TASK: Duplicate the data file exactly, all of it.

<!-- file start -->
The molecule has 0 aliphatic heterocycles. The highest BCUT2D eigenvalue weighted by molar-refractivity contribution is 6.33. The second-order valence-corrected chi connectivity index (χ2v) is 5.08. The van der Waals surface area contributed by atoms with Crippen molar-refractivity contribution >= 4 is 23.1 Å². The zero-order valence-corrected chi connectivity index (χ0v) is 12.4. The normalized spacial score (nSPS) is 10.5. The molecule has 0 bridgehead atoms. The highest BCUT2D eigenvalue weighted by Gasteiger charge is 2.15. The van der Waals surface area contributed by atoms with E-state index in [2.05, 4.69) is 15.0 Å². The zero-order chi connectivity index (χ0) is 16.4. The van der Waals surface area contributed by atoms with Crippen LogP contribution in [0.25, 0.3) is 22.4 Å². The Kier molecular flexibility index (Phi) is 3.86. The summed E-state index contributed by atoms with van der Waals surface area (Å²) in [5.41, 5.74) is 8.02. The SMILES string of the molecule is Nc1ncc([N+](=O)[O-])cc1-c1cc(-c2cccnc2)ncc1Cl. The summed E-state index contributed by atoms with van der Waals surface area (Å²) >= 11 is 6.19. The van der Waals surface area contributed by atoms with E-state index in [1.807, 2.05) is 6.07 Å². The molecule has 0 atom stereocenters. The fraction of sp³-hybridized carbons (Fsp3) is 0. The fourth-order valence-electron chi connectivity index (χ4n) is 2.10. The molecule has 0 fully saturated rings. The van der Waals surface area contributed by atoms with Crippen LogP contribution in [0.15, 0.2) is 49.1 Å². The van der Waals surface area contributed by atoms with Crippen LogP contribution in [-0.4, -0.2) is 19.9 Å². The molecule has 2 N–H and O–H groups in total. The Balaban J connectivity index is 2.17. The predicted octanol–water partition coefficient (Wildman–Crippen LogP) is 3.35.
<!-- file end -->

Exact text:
The molecule has 0 aliphatic heterocycles. The highest BCUT2D eigenvalue weighted by molar-refractivity contribution is 6.33. The second-order valence-corrected chi connectivity index (χ2v) is 5.08. The van der Waals surface area contributed by atoms with Crippen molar-refractivity contribution >= 4 is 23.1 Å². The zero-order valence-corrected chi connectivity index (χ0v) is 12.4. The normalized spacial score (nSPS) is 10.5. The molecule has 0 bridgehead atoms. The highest BCUT2D eigenvalue weighted by Gasteiger charge is 2.15. The van der Waals surface area contributed by atoms with E-state index in [2.05, 4.69) is 15.0 Å². The zero-order chi connectivity index (χ0) is 16.4. The van der Waals surface area contributed by atoms with Crippen LogP contribution in [0.25, 0.3) is 22.4 Å². The Kier molecular flexibility index (Phi) is 3.86. The summed E-state index contributed by atoms with van der Waals surface area (Å²) in [5.41, 5.74) is 8.02. The SMILES string of the molecule is Nc1ncc([N+](=O)[O-])cc1-c1cc(-c2cccnc2)ncc1Cl. The summed E-state index contributed by atoms with van der Waals surface area (Å²) >= 11 is 6.19. The van der Waals surface area contributed by atoms with E-state index in [1.807, 2.05) is 6.07 Å². The molecule has 0 atom stereocenters. The fraction of sp³-hybridized carbons (Fsp3) is 0. The fourth-order valence-electron chi connectivity index (χ4n) is 2.10. The molecule has 0 fully saturated rings. The van der Waals surface area contributed by atoms with Crippen LogP contribution in [0.15, 0.2) is 49.1 Å². The van der Waals surface area contributed by atoms with Crippen LogP contribution in [-0.4, -0.2) is 19.9 Å². The molecule has 2 N–H and O–H groups in total. The Balaban J connectivity index is 2.17. The predicted octanol–water partition coefficient (Wildman–Crippen LogP) is 3.35.